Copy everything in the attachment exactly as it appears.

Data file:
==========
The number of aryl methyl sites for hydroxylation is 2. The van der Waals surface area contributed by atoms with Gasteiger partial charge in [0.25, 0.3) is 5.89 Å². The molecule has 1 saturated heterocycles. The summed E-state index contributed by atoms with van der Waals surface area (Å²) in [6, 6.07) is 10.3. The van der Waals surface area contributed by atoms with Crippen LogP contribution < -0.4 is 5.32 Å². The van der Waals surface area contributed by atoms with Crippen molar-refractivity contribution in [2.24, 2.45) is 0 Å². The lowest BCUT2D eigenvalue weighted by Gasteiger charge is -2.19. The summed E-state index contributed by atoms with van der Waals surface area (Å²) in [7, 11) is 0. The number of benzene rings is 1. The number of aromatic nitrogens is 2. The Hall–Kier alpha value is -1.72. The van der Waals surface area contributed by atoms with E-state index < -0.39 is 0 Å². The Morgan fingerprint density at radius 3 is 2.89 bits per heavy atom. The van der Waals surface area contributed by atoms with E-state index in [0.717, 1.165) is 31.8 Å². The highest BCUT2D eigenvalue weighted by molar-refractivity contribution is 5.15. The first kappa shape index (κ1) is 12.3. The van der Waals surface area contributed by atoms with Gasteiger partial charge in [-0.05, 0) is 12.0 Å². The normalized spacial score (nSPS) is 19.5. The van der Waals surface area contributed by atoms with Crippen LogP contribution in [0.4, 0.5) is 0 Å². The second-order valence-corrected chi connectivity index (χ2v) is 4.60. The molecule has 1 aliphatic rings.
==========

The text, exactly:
The number of aryl methyl sites for hydroxylation is 2. The van der Waals surface area contributed by atoms with Gasteiger partial charge in [0.25, 0.3) is 5.89 Å². The molecule has 1 saturated heterocycles. The summed E-state index contributed by atoms with van der Waals surface area (Å²) in [6, 6.07) is 10.3. The van der Waals surface area contributed by atoms with Crippen LogP contribution < -0.4 is 5.32 Å². The van der Waals surface area contributed by atoms with Crippen molar-refractivity contribution in [2.24, 2.45) is 0 Å². The lowest BCUT2D eigenvalue weighted by Gasteiger charge is -2.19. The summed E-state index contributed by atoms with van der Waals surface area (Å²) in [7, 11) is 0. The number of benzene rings is 1. The number of aromatic nitrogens is 2. The Hall–Kier alpha value is -1.72. The van der Waals surface area contributed by atoms with E-state index < -0.39 is 0 Å². The Morgan fingerprint density at radius 3 is 2.89 bits per heavy atom. The van der Waals surface area contributed by atoms with E-state index in [0.717, 1.165) is 31.8 Å². The highest BCUT2D eigenvalue weighted by molar-refractivity contribution is 5.15. The first kappa shape index (κ1) is 12.3. The van der Waals surface area contributed by atoms with Gasteiger partial charge in [-0.05, 0) is 12.0 Å². The normalized spacial score (nSPS) is 19.5. The van der Waals surface area contributed by atoms with Crippen LogP contribution in [0.4, 0.5) is 0 Å². The second-order valence-corrected chi connectivity index (χ2v) is 4.60. The molecule has 1 aliphatic rings.